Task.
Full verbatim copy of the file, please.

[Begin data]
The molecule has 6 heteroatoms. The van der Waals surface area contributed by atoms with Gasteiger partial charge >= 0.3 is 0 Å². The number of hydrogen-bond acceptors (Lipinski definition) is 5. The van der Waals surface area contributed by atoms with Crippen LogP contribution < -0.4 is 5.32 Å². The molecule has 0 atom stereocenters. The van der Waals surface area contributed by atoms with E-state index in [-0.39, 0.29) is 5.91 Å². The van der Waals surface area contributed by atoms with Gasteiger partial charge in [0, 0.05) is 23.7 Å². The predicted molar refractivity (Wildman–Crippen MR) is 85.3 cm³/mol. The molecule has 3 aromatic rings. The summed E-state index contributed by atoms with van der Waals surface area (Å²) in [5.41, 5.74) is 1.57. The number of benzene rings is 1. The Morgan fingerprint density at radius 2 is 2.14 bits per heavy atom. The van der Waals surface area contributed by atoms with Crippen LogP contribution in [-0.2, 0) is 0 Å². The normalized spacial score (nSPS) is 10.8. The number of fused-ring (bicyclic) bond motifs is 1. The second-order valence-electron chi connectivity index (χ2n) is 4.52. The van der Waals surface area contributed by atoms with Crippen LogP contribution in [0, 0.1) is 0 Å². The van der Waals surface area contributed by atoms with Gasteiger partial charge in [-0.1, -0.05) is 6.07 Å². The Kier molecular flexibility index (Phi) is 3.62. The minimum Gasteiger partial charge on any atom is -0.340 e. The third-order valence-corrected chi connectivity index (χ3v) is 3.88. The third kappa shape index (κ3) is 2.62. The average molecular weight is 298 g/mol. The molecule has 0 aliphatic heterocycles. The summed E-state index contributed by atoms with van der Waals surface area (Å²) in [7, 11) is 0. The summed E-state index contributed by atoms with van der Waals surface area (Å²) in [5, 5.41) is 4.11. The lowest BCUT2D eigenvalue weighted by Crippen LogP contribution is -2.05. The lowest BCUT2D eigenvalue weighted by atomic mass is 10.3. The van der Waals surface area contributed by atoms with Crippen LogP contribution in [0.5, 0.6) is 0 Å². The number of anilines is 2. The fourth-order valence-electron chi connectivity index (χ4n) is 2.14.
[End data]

The molecule has 6 heteroatoms. The van der Waals surface area contributed by atoms with Gasteiger partial charge >= 0.3 is 0 Å². The number of hydrogen-bond acceptors (Lipinski definition) is 5. The van der Waals surface area contributed by atoms with Crippen LogP contribution < -0.4 is 5.32 Å². The molecule has 0 atom stereocenters. The van der Waals surface area contributed by atoms with E-state index in [-0.39, 0.29) is 5.91 Å². The van der Waals surface area contributed by atoms with Gasteiger partial charge in [0, 0.05) is 23.7 Å². The predicted molar refractivity (Wildman–Crippen MR) is 85.3 cm³/mol. The molecule has 3 aromatic rings. The summed E-state index contributed by atoms with van der Waals surface area (Å²) in [5.41, 5.74) is 1.57. The number of benzene rings is 1. The Morgan fingerprint density at radius 2 is 2.14 bits per heavy atom. The van der Waals surface area contributed by atoms with Crippen LogP contribution in [-0.2, 0) is 0 Å². The normalized spacial score (nSPS) is 10.8. The number of fused-ring (bicyclic) bond motifs is 1. The second-order valence-electron chi connectivity index (χ2n) is 4.52. The van der Waals surface area contributed by atoms with Crippen LogP contribution in [0, 0.1) is 0 Å². The van der Waals surface area contributed by atoms with Gasteiger partial charge in [-0.1, -0.05) is 6.07 Å². The Kier molecular flexibility index (Phi) is 3.62. The minimum Gasteiger partial charge on any atom is -0.340 e. The third-order valence-corrected chi connectivity index (χ3v) is 3.88. The third kappa shape index (κ3) is 2.62. The average molecular weight is 298 g/mol. The molecule has 0 aliphatic heterocycles. The summed E-state index contributed by atoms with van der Waals surface area (Å²) in [7, 11) is 0. The summed E-state index contributed by atoms with van der Waals surface area (Å²) in [5, 5.41) is 4.11. The lowest BCUT2D eigenvalue weighted by Crippen LogP contribution is -2.05. The lowest BCUT2D eigenvalue weighted by atomic mass is 10.3. The van der Waals surface area contributed by atoms with Crippen LogP contribution in [0.5, 0.6) is 0 Å². The number of anilines is 2. The fourth-order valence-electron chi connectivity index (χ4n) is 2.14.